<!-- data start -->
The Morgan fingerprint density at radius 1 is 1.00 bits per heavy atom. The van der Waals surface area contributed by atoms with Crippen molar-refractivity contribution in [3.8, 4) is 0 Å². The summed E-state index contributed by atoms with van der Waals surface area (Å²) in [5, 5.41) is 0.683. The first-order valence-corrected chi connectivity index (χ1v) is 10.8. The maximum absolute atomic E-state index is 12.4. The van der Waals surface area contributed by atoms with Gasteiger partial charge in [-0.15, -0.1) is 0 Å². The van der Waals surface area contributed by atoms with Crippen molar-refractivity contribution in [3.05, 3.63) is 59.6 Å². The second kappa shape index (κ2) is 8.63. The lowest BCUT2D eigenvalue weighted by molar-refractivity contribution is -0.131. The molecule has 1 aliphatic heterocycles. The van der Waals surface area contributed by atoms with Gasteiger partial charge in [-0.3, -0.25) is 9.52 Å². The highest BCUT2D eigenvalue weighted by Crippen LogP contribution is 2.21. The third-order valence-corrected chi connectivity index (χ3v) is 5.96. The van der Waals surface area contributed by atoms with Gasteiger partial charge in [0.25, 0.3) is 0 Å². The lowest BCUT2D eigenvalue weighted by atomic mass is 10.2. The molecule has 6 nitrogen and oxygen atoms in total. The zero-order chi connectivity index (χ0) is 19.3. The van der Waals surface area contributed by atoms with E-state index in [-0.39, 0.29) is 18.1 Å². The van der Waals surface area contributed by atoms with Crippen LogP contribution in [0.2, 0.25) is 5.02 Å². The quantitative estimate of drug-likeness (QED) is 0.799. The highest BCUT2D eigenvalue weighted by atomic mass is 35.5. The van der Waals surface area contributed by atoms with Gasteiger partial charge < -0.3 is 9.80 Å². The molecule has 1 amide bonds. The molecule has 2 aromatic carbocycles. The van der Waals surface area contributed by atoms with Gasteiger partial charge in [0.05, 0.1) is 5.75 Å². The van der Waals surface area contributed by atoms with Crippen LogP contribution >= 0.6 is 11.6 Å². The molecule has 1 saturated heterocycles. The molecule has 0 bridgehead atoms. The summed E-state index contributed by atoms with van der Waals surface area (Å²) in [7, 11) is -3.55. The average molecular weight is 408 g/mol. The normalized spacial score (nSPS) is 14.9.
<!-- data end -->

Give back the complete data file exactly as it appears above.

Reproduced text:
The Morgan fingerprint density at radius 1 is 1.00 bits per heavy atom. The van der Waals surface area contributed by atoms with Crippen molar-refractivity contribution in [3.8, 4) is 0 Å². The summed E-state index contributed by atoms with van der Waals surface area (Å²) in [5, 5.41) is 0.683. The first-order valence-corrected chi connectivity index (χ1v) is 10.8. The maximum absolute atomic E-state index is 12.4. The van der Waals surface area contributed by atoms with Gasteiger partial charge in [-0.15, -0.1) is 0 Å². The van der Waals surface area contributed by atoms with Crippen molar-refractivity contribution in [3.05, 3.63) is 59.6 Å². The second kappa shape index (κ2) is 8.63. The lowest BCUT2D eigenvalue weighted by molar-refractivity contribution is -0.131. The molecule has 1 aliphatic heterocycles. The van der Waals surface area contributed by atoms with Gasteiger partial charge in [-0.3, -0.25) is 9.52 Å². The highest BCUT2D eigenvalue weighted by Crippen LogP contribution is 2.21. The third-order valence-corrected chi connectivity index (χ3v) is 5.96. The van der Waals surface area contributed by atoms with Gasteiger partial charge in [0.25, 0.3) is 0 Å². The lowest BCUT2D eigenvalue weighted by atomic mass is 10.2. The molecule has 6 nitrogen and oxygen atoms in total. The zero-order chi connectivity index (χ0) is 19.3. The van der Waals surface area contributed by atoms with E-state index in [-0.39, 0.29) is 18.1 Å². The van der Waals surface area contributed by atoms with Crippen LogP contribution in [0.2, 0.25) is 5.02 Å². The quantitative estimate of drug-likeness (QED) is 0.799. The highest BCUT2D eigenvalue weighted by atomic mass is 35.5. The van der Waals surface area contributed by atoms with Gasteiger partial charge < -0.3 is 9.80 Å². The molecule has 1 amide bonds. The molecule has 2 aromatic carbocycles. The van der Waals surface area contributed by atoms with Gasteiger partial charge in [0.05, 0.1) is 5.75 Å². The van der Waals surface area contributed by atoms with Crippen LogP contribution >= 0.6 is 11.6 Å². The molecule has 1 saturated heterocycles. The molecule has 0 bridgehead atoms. The summed E-state index contributed by atoms with van der Waals surface area (Å²) in [7, 11) is -3.55. The average molecular weight is 408 g/mol. The normalized spacial score (nSPS) is 14.9.